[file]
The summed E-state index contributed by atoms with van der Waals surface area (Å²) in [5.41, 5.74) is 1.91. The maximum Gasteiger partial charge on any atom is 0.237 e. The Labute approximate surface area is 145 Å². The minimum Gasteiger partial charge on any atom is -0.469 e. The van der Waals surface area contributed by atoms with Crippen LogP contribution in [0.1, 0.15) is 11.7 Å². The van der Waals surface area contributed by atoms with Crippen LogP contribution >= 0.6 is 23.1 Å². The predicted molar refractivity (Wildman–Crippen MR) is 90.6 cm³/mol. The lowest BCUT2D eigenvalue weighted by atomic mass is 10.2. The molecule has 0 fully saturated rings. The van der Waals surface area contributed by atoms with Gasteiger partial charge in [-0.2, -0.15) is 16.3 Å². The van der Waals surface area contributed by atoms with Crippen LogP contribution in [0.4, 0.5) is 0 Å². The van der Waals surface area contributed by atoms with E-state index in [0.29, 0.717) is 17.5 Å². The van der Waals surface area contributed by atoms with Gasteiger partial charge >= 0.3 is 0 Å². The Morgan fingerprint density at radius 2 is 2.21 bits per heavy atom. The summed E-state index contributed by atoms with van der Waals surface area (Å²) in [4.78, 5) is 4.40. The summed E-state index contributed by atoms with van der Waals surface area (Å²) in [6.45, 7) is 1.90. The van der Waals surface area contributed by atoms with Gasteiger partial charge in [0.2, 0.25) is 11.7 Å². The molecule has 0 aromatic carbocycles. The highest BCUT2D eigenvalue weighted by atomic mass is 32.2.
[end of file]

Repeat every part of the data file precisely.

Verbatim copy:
The summed E-state index contributed by atoms with van der Waals surface area (Å²) in [5.41, 5.74) is 1.91. The maximum Gasteiger partial charge on any atom is 0.237 e. The Labute approximate surface area is 145 Å². The minimum Gasteiger partial charge on any atom is -0.469 e. The van der Waals surface area contributed by atoms with Crippen LogP contribution in [0.1, 0.15) is 11.7 Å². The van der Waals surface area contributed by atoms with Crippen LogP contribution >= 0.6 is 23.1 Å². The predicted molar refractivity (Wildman–Crippen MR) is 90.6 cm³/mol. The lowest BCUT2D eigenvalue weighted by atomic mass is 10.2. The molecule has 0 fully saturated rings. The van der Waals surface area contributed by atoms with Gasteiger partial charge in [-0.2, -0.15) is 16.3 Å². The van der Waals surface area contributed by atoms with Crippen LogP contribution in [0.4, 0.5) is 0 Å². The van der Waals surface area contributed by atoms with E-state index in [0.29, 0.717) is 17.5 Å². The van der Waals surface area contributed by atoms with Gasteiger partial charge >= 0.3 is 0 Å². The Morgan fingerprint density at radius 2 is 2.21 bits per heavy atom. The summed E-state index contributed by atoms with van der Waals surface area (Å²) in [4.78, 5) is 4.40. The summed E-state index contributed by atoms with van der Waals surface area (Å²) in [6.45, 7) is 1.90. The van der Waals surface area contributed by atoms with Gasteiger partial charge in [0.2, 0.25) is 11.7 Å². The molecule has 0 aromatic carbocycles. The highest BCUT2D eigenvalue weighted by atomic mass is 32.2.